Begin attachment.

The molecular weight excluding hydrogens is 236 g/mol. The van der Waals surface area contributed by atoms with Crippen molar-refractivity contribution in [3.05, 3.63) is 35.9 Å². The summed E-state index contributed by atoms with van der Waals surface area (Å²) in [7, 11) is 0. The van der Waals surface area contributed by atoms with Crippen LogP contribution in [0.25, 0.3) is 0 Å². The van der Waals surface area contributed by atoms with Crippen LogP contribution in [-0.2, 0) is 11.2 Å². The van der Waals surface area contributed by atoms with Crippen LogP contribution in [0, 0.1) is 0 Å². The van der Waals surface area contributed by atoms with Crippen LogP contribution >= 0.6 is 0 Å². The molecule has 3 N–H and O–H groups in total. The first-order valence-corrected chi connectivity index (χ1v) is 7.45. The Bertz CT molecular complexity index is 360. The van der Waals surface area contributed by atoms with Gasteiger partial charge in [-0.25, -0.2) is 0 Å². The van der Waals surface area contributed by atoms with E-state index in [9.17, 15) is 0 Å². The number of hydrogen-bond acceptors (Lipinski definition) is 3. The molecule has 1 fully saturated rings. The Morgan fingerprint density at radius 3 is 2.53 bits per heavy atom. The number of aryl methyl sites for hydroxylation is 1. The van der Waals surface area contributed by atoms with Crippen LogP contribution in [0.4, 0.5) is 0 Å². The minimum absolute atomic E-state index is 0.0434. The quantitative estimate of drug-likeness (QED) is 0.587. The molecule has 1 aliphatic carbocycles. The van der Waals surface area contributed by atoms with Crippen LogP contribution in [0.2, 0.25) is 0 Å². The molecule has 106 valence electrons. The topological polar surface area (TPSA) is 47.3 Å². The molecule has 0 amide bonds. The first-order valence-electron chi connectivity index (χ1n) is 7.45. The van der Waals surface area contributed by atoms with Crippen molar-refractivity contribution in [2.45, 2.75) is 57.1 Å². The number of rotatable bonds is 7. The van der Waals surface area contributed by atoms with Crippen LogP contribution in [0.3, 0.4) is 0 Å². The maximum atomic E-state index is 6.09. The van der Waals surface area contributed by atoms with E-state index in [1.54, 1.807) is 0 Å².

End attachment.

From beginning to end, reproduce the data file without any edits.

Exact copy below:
The molecular weight excluding hydrogens is 236 g/mol. The van der Waals surface area contributed by atoms with Crippen molar-refractivity contribution in [3.05, 3.63) is 35.9 Å². The summed E-state index contributed by atoms with van der Waals surface area (Å²) in [7, 11) is 0. The van der Waals surface area contributed by atoms with Crippen LogP contribution in [0.25, 0.3) is 0 Å². The van der Waals surface area contributed by atoms with Crippen LogP contribution in [-0.2, 0) is 11.2 Å². The van der Waals surface area contributed by atoms with Crippen LogP contribution in [0, 0.1) is 0 Å². The van der Waals surface area contributed by atoms with Crippen LogP contribution >= 0.6 is 0 Å². The molecule has 3 N–H and O–H groups in total. The first-order valence-corrected chi connectivity index (χ1v) is 7.45. The Bertz CT molecular complexity index is 360. The van der Waals surface area contributed by atoms with Gasteiger partial charge in [-0.25, -0.2) is 0 Å². The van der Waals surface area contributed by atoms with E-state index in [9.17, 15) is 0 Å². The number of hydrogen-bond acceptors (Lipinski definition) is 3. The molecule has 1 fully saturated rings. The Morgan fingerprint density at radius 3 is 2.53 bits per heavy atom. The number of aryl methyl sites for hydroxylation is 1. The van der Waals surface area contributed by atoms with Crippen LogP contribution in [0.4, 0.5) is 0 Å². The minimum absolute atomic E-state index is 0.0434. The quantitative estimate of drug-likeness (QED) is 0.587. The molecule has 1 aliphatic carbocycles. The van der Waals surface area contributed by atoms with Crippen LogP contribution in [0.2, 0.25) is 0 Å². The molecule has 106 valence electrons. The topological polar surface area (TPSA) is 47.3 Å². The molecule has 0 amide bonds. The first-order valence-electron chi connectivity index (χ1n) is 7.45. The van der Waals surface area contributed by atoms with Crippen molar-refractivity contribution in [2.45, 2.75) is 57.1 Å². The number of rotatable bonds is 7. The van der Waals surface area contributed by atoms with Crippen LogP contribution in [0.3, 0.4) is 0 Å². The maximum atomic E-state index is 6.09. The van der Waals surface area contributed by atoms with E-state index in [1.54, 1.807) is 0 Å².